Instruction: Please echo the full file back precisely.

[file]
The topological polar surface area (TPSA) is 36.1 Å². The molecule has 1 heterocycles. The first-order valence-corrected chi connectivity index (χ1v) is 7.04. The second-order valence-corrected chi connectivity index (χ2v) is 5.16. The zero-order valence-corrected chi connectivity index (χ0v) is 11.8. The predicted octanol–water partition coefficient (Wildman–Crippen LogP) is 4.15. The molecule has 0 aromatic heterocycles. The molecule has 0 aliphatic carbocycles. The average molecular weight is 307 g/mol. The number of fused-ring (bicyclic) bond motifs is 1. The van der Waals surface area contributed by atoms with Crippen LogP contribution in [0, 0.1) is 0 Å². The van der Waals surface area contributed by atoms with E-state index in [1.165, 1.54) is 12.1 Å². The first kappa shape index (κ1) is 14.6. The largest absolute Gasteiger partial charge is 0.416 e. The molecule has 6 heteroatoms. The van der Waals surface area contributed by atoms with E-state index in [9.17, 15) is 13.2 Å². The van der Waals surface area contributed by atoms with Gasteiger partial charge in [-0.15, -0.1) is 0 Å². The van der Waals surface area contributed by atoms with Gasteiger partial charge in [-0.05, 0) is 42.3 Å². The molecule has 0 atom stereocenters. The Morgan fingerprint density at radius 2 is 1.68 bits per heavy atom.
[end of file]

The topological polar surface area (TPSA) is 36.1 Å². The molecule has 1 heterocycles. The first-order valence-corrected chi connectivity index (χ1v) is 7.04. The second-order valence-corrected chi connectivity index (χ2v) is 5.16. The zero-order valence-corrected chi connectivity index (χ0v) is 11.8. The predicted octanol–water partition coefficient (Wildman–Crippen LogP) is 4.15. The molecule has 0 aromatic heterocycles. The molecule has 0 aliphatic carbocycles. The average molecular weight is 307 g/mol. The number of fused-ring (bicyclic) bond motifs is 1. The van der Waals surface area contributed by atoms with Crippen LogP contribution in [0, 0.1) is 0 Å². The van der Waals surface area contributed by atoms with E-state index in [1.165, 1.54) is 12.1 Å². The first kappa shape index (κ1) is 14.6. The largest absolute Gasteiger partial charge is 0.416 e. The molecule has 6 heteroatoms. The van der Waals surface area contributed by atoms with E-state index in [9.17, 15) is 13.2 Å². The van der Waals surface area contributed by atoms with Gasteiger partial charge in [-0.15, -0.1) is 0 Å². The van der Waals surface area contributed by atoms with Gasteiger partial charge in [-0.05, 0) is 42.3 Å². The molecule has 0 atom stereocenters. The Morgan fingerprint density at radius 2 is 1.68 bits per heavy atom.